If you step into the dining room or outdoor seating area to find tables set close together or the space otherwise too cramped to facilitate 6 feet of room between tables, consider taking your business elsewhere.

Many cities have closed down streets and extended sidewalks to give restaurants more space to set up tables and to allow for social distancing. There’s much less flexibility indoors. In Harris’ view, the plexiglass shields you may have seen in supermarkets or other retail outlets do not work as well for restaurants, so table spacing of at least 6 feet is key.

“As I would tell my Mama: ‘Don't go to that restaurant and sit shoulder-to-shoulder with others at a bar table or at a shared table,’” Harris says. “The increased risk of transmission is in the proximity.”

Limit touchpoints
To help reduce the risk of SARS-CoV-2 spread, the U.S. Food and Drug Administration has asked restaurants to discontinue the use of self-serve stations that people touch frequently and tend to crowd around, such as salad bars, buffets and soda fountains.

Tablecloths, napkins and place settings are safe as long as they are replaced between customers. “The typical sanitation process used for dishes and utensils is adequate to kill the virus,” Harris says, as is laundering table linens.

To limit surfaces touched by others, ask for one-time use condiment containers or packets. Avoid handling reusable menus unless they are disinfected between uses. Best practices are single-use printouts or chalkboards posted on the wall.

Wash your hands
Before your food arrives, visit the restroom to give your hands a good 20-second scrub with soap and water. If the line to the bathroom is too long or it isn’t stocked adequately, use a hand sanitizer with at least 60 percent alcohol.

You can also check the wall for a schedule of maintenance of the restroom to get an idea of whether or not the business is following the CDC’s recommendation of daily cleaning and disinfecting.

These days, you may see more no-touch toilets, faucets, soap and paper towel dispensers. You should definitely see fewer hand dryers. “There have been studies to show that the air dryers promote aerosolization of the viral particles,” Harris says. “Disposable paper towels are a move that can benefit everyone.” Remember to use that paper towel as a buffer between your hand and the door handle when opening the door.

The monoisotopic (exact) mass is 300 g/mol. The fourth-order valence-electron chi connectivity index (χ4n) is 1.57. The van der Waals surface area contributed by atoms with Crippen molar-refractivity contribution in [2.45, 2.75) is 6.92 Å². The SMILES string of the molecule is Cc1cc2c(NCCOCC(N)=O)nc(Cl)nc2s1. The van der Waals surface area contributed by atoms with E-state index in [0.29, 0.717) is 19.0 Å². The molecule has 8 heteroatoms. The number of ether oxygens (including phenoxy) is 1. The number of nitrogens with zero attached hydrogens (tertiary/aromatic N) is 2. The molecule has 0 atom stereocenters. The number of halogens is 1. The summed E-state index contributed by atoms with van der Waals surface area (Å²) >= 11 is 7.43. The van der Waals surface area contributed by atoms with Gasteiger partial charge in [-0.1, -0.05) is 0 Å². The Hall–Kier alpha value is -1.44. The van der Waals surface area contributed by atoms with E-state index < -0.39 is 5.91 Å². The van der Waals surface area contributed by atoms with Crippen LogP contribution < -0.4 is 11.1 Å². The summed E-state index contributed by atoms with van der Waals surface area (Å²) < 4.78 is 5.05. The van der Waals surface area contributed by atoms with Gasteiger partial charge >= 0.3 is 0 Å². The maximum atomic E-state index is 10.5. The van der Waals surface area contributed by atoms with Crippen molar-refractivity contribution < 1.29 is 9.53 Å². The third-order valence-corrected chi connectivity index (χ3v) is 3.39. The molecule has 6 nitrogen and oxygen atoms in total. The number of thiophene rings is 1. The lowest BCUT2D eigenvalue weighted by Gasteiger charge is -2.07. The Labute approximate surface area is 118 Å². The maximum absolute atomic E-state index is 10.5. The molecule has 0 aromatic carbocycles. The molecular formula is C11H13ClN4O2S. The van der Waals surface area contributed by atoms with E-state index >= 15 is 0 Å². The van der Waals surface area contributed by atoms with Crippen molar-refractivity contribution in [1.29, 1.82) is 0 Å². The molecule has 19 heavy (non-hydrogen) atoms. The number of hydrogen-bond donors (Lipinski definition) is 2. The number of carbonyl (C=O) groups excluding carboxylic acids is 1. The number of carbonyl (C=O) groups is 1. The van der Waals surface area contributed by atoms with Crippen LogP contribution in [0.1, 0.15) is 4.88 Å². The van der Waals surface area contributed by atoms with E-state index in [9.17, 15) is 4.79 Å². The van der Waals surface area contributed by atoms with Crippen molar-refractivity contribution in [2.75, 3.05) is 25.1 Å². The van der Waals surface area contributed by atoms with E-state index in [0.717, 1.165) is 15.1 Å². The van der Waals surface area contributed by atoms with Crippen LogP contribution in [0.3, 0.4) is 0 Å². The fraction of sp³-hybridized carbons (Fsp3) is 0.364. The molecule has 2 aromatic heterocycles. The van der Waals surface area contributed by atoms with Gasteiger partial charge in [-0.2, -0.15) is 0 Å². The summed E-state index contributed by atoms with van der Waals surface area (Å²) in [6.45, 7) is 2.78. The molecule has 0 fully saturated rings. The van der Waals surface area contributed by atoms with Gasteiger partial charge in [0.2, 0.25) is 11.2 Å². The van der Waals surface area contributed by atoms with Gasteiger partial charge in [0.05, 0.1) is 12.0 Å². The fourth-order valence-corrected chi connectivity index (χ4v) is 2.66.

When your food arrives
People spread more particles that can transmit the virus by talking than we do while eating and drinking, according to Harris. So, wear your mask until your food or drink comes, then, stash it in a clean place—not on your table or chair or other communal surfaces.

As for the food itself, there isn’t a reason to link its preparation to an increased risk of COVID-19, Harris says. “The pathologic process of the virus has not prompted any changes in the food preparation industries that we have seen, which is good.” The virus causes infection through the respiratory tract, he explains, rather than through the stomach.

Make a clean getaway
Enjoy your meal—but don’t linger. The longer you stay in close quarters with people outside your bubble, the higher the chances for transmission of SARS-CoV-2. When it’s time to pay the bill, ask about touchless payment options. Drop cash or credit cards on a tray to avoid direct contact and bring your own pen to sign the check.

As you settle up, think about dropping a larger than usual tip, too. As stressful as it might be for you to gear up for one dinner out, think about those staffers—wait staff, bussers, cooks and managers—who are spending hours serving others in sometimes less-than-optimal conditions.

Make sure your mask is on before you leave the restaurant and sanitize your hands when you get in the car. Once you’re home, wash your hands and sanitize your keys, phone and other items you touched along the way, just to be safe.

Dining out is a luxury many of us haven’t experienced in a while. While doing so inevitably loosens some social distancing measures, it doesn’t mean you have to leave all your prevention techniques at home with your sink full of dirty dishes.

Medically reviewed in June 2020.

Centers for Disease Control and Prevention. “Coronavirus (COVID-19): People Who Are at Increased Risk for Severe Illness.”
Centers for Disease Control and Prevention. “Coronavirus (COVID-19): Personal and Social Activities: Dining at a restaurant.”
Pete Wells. “Is It Safe to Go Out to Eat?” The New York Times. May 15, 2020.
Thomas A. Russo. “How to lower your coronavirus risk while eating out: Advice from an infectious disease expert.” CNN Travel. June 8, 2020.
U.S. Food and Drug Administration. “Best Practices for Retail Food Stores, Restaurants, and Food Pick-Up/Delivery Services During the COVID-19 Pandemic.”
Centers for Disease Control and Prevention. “Coronavirus (COVID-19): Considerations for Restaurants and Bars.”
Tom Bartlett. “Wash Your Hands—but Beware the Electric Hand Dryer.” Wired. March 6, 2020.
U.S. Food and Drug Administration. “Food Safety and Availability During the Coronavirus Pandemic.”